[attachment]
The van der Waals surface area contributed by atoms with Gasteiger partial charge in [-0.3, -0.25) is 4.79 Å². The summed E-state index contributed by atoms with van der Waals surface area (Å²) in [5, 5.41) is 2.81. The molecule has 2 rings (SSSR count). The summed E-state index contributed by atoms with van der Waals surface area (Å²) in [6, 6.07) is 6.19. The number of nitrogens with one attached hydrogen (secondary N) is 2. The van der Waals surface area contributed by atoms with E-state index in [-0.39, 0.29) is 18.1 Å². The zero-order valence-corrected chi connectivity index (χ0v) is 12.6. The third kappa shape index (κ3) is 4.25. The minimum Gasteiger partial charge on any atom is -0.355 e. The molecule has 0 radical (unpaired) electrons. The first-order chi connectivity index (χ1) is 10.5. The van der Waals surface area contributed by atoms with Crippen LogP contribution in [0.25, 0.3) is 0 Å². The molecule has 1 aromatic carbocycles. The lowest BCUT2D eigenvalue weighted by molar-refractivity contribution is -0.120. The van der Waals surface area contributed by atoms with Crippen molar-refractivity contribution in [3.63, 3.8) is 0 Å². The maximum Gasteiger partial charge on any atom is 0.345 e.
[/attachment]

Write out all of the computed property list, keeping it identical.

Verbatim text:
The van der Waals surface area contributed by atoms with Gasteiger partial charge in [-0.3, -0.25) is 4.79 Å². The summed E-state index contributed by atoms with van der Waals surface area (Å²) in [5, 5.41) is 2.81. The molecule has 2 rings (SSSR count). The summed E-state index contributed by atoms with van der Waals surface area (Å²) in [6, 6.07) is 6.19. The number of nitrogens with one attached hydrogen (secondary N) is 2. The van der Waals surface area contributed by atoms with E-state index in [-0.39, 0.29) is 18.1 Å². The zero-order valence-corrected chi connectivity index (χ0v) is 12.6. The third kappa shape index (κ3) is 4.25. The minimum Gasteiger partial charge on any atom is -0.355 e. The molecule has 0 radical (unpaired) electrons. The first-order chi connectivity index (χ1) is 10.5. The van der Waals surface area contributed by atoms with Crippen LogP contribution in [0.25, 0.3) is 0 Å². The molecule has 1 aromatic carbocycles. The lowest BCUT2D eigenvalue weighted by molar-refractivity contribution is -0.120. The van der Waals surface area contributed by atoms with Crippen molar-refractivity contribution in [3.63, 3.8) is 0 Å². The maximum Gasteiger partial charge on any atom is 0.345 e.